there is new hope to help restore function to paralyzed limbs – Forever Young

Scientists in the United Kingdom consider promising a new approach in which they developed a “biohybrid” neural implant, which improves the connection between the brain and paralyzed limbs, according to experiments with mice, advances Lusa.

A team coordinated by researchers from the University of Cambridge, in the United Kingdom, published a study in Science Advances in which it details the new device, which combines flexible electronics and stem cells to better integrate with the nerve and enhance the function of the extremities, reported this Wednesday the agency Efe.

The use of neural implants to restore limb function is challenging, and most attempts have failed due to scar tissue forming around the leads over time, preventing the connection between the device and the nerve.

In the new device, the researchers placed a layer of muscle cells reprogrammed from stem cells between the electrodes and living tissue, and found that the implant integrated into the host’s body and prevented scar tissue from forming.

This is the first time that induced pluripotent stem cells have been used in this way in a living organism, the researchers noted.

The cells survived on the electrode for the 28 days that the experiment lasted, and this is “the first time that this phenomenon has been observed for such a long period”, highlighted the University of Cambridge.

“These cells give us a tremendous degree of control,” said Damiano Barone, one of the study’s authors.

“We can tell them how to behave and control them throughout the experience. By placing the cells between the electronics and the living body, the living body does not see the electrodes, it only sees the cells, so no scar tissue is generated,” he added.

The scientists report that by combining two advanced therapies for nerve regeneration – cell therapy and bioelectronics – in a single device, the shortcomings of both approaches can be overcome, improving functionality and sensitivity.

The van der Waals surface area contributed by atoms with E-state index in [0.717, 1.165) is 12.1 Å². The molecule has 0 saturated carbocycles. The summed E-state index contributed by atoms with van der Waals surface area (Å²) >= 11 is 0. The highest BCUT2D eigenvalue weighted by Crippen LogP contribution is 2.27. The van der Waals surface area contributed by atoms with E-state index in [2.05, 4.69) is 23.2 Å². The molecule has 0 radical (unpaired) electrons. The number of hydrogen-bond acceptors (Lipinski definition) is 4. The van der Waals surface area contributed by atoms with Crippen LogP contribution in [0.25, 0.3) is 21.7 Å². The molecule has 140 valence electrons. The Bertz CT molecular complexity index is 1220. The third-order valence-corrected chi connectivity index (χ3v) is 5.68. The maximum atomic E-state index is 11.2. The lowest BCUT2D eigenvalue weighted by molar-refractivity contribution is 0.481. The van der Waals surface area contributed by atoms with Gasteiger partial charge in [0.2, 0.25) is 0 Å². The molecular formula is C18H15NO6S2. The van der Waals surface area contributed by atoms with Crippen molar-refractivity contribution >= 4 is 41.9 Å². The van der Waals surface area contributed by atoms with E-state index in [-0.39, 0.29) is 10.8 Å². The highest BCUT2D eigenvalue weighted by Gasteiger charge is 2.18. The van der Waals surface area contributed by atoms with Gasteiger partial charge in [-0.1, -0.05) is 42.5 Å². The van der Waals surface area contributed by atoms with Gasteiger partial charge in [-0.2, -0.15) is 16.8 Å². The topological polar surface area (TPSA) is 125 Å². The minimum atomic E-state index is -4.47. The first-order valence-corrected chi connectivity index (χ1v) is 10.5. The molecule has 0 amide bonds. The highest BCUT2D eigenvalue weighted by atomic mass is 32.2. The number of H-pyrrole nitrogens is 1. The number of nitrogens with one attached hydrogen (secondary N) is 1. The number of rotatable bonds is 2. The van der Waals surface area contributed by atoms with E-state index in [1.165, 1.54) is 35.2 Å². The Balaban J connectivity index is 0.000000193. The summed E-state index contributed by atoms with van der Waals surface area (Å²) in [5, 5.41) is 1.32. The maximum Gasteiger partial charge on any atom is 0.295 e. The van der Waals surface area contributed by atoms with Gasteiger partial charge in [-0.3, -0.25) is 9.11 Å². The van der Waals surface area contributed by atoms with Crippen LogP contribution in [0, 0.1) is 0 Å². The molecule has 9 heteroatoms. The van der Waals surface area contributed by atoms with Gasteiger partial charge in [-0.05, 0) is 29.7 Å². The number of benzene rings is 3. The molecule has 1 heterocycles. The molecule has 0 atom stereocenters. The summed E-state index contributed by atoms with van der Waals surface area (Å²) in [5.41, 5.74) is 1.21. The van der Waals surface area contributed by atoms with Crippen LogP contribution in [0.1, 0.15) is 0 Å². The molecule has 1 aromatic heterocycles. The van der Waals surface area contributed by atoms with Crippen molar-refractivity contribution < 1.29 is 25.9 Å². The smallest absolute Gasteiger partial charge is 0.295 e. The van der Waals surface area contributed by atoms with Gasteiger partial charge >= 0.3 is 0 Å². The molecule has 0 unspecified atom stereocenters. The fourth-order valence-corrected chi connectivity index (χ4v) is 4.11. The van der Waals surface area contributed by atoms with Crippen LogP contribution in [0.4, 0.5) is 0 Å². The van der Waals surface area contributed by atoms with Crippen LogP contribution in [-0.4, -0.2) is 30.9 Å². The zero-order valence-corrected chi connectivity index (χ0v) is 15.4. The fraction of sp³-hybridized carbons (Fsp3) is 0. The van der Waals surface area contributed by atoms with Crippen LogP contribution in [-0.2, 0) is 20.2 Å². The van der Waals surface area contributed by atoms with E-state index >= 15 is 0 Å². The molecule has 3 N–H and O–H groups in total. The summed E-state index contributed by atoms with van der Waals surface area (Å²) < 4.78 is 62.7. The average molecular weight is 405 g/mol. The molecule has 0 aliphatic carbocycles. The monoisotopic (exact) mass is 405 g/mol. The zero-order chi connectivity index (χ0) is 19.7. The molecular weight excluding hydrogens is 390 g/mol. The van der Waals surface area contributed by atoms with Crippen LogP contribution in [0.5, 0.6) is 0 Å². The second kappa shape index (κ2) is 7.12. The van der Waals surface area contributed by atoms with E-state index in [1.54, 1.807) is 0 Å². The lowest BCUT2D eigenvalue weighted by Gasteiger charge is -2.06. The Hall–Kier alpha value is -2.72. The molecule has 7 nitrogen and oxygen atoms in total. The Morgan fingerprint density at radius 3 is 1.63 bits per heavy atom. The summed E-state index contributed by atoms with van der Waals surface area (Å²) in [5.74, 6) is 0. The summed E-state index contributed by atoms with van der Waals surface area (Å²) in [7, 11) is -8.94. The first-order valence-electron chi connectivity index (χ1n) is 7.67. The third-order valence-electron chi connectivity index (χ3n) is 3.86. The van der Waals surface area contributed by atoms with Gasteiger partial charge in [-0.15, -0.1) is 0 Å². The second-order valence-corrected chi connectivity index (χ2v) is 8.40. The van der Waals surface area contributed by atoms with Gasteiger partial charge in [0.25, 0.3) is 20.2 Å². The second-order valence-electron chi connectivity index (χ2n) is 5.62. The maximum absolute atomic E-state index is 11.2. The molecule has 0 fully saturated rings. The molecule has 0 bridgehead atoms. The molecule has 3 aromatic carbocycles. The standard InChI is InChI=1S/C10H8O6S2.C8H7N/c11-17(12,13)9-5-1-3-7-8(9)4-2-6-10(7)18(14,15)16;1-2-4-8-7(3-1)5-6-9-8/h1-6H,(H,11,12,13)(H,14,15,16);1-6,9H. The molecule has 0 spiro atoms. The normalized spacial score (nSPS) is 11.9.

The “biohybrid” device was implanted in the paralyzed forearm of rats. The stem cells, transformed into muscle cells before implantation, were integrated into the animal’s forearm nerves.

The mice did not regain movement in the forearm, but the device was able to pick up signals from the brain that control movement. If connected to the rest of the nerve or a prosthesis, the device can help restore motion.

While further research and testing still needs to be carried out before it can be used in humans, the device is a “promising development for amputees or people who have lost function in one or more limbs”, the University of Cambridge said in a statement.

In addition to its potential to restore function in people who have lost the use of one or more limbs, the researchers point out that their device can also be used to control prostheses by interacting with specific axons responsible for motor control.

This interface “could revolutionize the way we interact with technology”, said Amy Rochford, also an author of the study.

“By combining living human cells with bioelectronic materials, we have created a system that can communicate with the brain in a more natural and intuitive way, which opens up new possibilities for prostheses, brain-machine interfaces and even for improving cognitive ability.”

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